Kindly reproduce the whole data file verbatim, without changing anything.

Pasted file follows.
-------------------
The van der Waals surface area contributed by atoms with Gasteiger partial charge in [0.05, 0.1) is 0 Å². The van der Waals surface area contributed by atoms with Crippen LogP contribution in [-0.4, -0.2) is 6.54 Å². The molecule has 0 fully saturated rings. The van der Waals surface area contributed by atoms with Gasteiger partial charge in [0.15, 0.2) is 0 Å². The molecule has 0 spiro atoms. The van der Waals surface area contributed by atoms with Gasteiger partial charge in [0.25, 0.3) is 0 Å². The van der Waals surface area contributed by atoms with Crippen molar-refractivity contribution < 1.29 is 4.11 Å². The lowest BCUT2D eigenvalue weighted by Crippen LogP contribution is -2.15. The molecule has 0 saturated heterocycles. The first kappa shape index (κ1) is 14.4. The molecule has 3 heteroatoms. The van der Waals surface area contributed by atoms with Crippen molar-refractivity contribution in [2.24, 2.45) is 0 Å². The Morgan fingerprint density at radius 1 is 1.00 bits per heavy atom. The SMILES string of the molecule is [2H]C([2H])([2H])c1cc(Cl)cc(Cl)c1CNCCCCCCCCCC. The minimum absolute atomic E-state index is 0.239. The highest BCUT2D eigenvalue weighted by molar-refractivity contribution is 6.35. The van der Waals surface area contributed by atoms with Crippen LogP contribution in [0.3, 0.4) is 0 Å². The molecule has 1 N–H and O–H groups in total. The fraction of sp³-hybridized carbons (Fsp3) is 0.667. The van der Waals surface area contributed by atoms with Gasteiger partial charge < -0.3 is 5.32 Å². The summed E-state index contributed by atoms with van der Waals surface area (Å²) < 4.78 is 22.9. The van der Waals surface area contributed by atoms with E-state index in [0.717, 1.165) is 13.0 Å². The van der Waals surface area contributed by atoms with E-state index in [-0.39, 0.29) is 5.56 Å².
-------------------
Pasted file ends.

The van der Waals surface area contributed by atoms with Gasteiger partial charge in [0.05, 0.1) is 0 Å². The van der Waals surface area contributed by atoms with Crippen LogP contribution in [-0.4, -0.2) is 6.54 Å². The molecule has 0 fully saturated rings. The van der Waals surface area contributed by atoms with Gasteiger partial charge in [0.15, 0.2) is 0 Å². The molecule has 0 spiro atoms. The van der Waals surface area contributed by atoms with Gasteiger partial charge in [0.25, 0.3) is 0 Å². The van der Waals surface area contributed by atoms with Crippen molar-refractivity contribution < 1.29 is 4.11 Å². The lowest BCUT2D eigenvalue weighted by Crippen LogP contribution is -2.15. The molecule has 0 saturated heterocycles. The first kappa shape index (κ1) is 14.4. The molecule has 3 heteroatoms. The van der Waals surface area contributed by atoms with Crippen molar-refractivity contribution in [2.24, 2.45) is 0 Å². The Morgan fingerprint density at radius 1 is 1.00 bits per heavy atom. The SMILES string of the molecule is [2H]C([2H])([2H])c1cc(Cl)cc(Cl)c1CNCCCCCCCCCC. The minimum absolute atomic E-state index is 0.239. The highest BCUT2D eigenvalue weighted by molar-refractivity contribution is 6.35. The van der Waals surface area contributed by atoms with Crippen LogP contribution in [0.3, 0.4) is 0 Å². The molecule has 1 N–H and O–H groups in total. The fraction of sp³-hybridized carbons (Fsp3) is 0.667. The van der Waals surface area contributed by atoms with Gasteiger partial charge < -0.3 is 5.32 Å². The summed E-state index contributed by atoms with van der Waals surface area (Å²) < 4.78 is 22.9. The van der Waals surface area contributed by atoms with E-state index in [0.717, 1.165) is 13.0 Å². The van der Waals surface area contributed by atoms with E-state index in [-0.39, 0.29) is 5.56 Å².